Take Heart started sponsoring Bellah in 2018. With her tuition and room and board covered, she was able to repeat these grades and score well on the final examinations making her dream a possibility once again. Bellah has been grateful for the support in her continued education and school supplies. In September of 2021, Bellah enrolled in Mount Kenya University School of Law. She wants to spend her life fighting against corruption and injustice in Kenya and advocating for the basic rights of marginalized people. Bellah is an incredibly creative student, singer, worship leader, and writer.
Stacey was born May 12th, 1993 in a rural village in Kenya. Stacey’s parents were small scale farmers earning what they could to provide for the family. Unfortunately, both her parents contracted malaria and her father died in 2000 and her mom passed away two years later. Stacey was left under the care of her elder brother Boniface. Growing up, she endured many challenges including lack of school fees and basic needs, but by the grace of God, she joined The Hope Center Orphanage in 2008 at age 14. She remained living at the orphanage through high school before aging out and returning to her family’s house for 2 years. With no further financial support, Stacey became pregnant with a baby girl, named Caitlyn Eve. She felt hopeless when it came to caring for the child as she struggled already to provide for her own needs. In September 2013, she connected to Take Heart and shared with Delta that she hoped to continue her education.
She had to repeat two years of high school before starting at Kisii University in 2015. Stacey is currently enrolled to earn a Bachelor’s degree in commerce and accounting. “Take Heart has helped me a lot and empowered my dreams to be fulfilled,” Stacey said. Take Heart also partnered with her to take care of her child while in school through the care of another guardian. In the future, Stacey wants to use part of her salary to help the needy and give back to the community. “I want to inspire girls who might be in the same situation I was and help them get to where I am now.” Stacey is also an avid soccer player in club sports and on the university team.
Coletta Nadwire Ndanda was born June 6, 2000 in Busia, Kenya. From birth, she was considered cursed by her family and hidden from others due to a deformity of her lower arm and hand. Her mother was a gardener and her father worked on houses. In 2012, her father moved her and her siblings to Nairobi, but her mother stayed behind in Busia visiting frequently. Here, Colleta attended a school called Candlelight that was located in one of Nairobi’s many slums. In 2015, she finished the eighth grade, and the Director of her primary school made an effort to support Coletta to go on to secondary school at Lorna Waddington School. Colleta’s father and primary school Director split payment for her school fees, but the funds from her Director quickly ran out, and Colleta’s dad went to work one day and never came back. Later, she discovered that he had married another wife. With no support from her mom, Colleta felt hopeless about the next steps she needed to take.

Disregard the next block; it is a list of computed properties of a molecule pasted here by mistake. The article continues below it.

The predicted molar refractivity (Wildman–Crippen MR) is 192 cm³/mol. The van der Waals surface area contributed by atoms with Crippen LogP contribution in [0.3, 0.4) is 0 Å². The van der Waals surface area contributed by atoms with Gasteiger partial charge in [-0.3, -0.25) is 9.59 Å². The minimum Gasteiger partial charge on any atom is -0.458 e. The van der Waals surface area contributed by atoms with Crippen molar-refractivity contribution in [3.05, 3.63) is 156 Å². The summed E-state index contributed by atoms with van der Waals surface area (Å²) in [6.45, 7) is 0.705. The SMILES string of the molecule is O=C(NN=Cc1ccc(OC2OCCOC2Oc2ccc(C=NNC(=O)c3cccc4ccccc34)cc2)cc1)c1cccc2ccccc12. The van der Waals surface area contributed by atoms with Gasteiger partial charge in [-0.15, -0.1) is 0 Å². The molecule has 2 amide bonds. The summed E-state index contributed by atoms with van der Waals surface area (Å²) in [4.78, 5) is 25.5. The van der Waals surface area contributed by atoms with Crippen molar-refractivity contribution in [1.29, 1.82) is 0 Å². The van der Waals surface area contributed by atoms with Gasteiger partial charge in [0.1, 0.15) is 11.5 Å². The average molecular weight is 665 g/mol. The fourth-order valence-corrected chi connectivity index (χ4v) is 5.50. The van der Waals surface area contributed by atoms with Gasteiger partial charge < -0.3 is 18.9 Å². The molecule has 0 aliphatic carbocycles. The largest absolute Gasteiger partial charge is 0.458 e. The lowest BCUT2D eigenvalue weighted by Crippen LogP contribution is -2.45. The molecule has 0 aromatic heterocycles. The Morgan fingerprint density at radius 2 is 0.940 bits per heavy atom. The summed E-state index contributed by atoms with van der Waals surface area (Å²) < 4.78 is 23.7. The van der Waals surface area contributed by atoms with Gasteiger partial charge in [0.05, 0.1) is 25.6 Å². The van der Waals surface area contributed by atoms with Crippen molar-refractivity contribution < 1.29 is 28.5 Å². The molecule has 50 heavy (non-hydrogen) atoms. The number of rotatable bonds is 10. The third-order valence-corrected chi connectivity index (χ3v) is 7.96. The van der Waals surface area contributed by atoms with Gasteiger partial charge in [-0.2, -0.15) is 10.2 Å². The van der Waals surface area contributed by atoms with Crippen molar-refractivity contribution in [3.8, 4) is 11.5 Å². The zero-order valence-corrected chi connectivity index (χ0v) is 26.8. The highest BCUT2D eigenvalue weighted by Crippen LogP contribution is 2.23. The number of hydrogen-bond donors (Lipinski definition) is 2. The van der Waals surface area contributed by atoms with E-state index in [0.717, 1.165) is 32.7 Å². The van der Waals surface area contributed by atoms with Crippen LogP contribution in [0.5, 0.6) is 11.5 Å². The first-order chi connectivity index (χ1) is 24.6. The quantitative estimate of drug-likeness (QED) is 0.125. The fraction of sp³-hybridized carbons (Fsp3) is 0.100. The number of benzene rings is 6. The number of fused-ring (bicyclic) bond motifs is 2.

At this time, she was connected to Take Heart. Securing sponsorship, Colleta’s school fees were covered, empowering her to focus on her academics in her remaining years of school. Her hard work paid off as she scored very well on her final examinations. She is now pursuing a Bachelor’s Degree in Education with a focus in Science at Mount Kenya University. She shared, “With Take Heart’s support, I can dream again. I want to educate many so that they can dream, too.”
Fiona was born on December 19, 2004 into a family with three other sisters. Her mother had dreams of becoming a nurse but had to drop out after one semester due to lack of financial support. She spent a lot of time in the hospital sick with tuberculosis and malaria. Fiona shared that her father was an abusive alcoholic, so with neither parent in great condition to care for her, Fiona was sent to live with her grandmother. This required Fiona to care for her younger siblings, as well. Though she excelled in school, they often went without meals and struggled to pay school fees. Despite such great distractions, Fiona scored in the top 10% of all girls in Kenya on her eighth grade final examinations. Her great academic success led the Department of Education to connect her with Take Heart in 2017. Though her father was still living at this time, she secured sponsorship and had her school fees covered. In December of 2018, Fiona’s father passed away.
She attended Nyabisawa Secondary School, one of the top schools in the county. There, she had been encouraged to pursue her academic studies and performed well on her final examinations. In 2021, Fiona began Nursing School at Kenyatta University, one of the top three schools in the nation. During her free time, she enjoys drawing for fun and reading novels. The Take Heart Family is blessed by Fiona’s bright smile and natural leadership skills.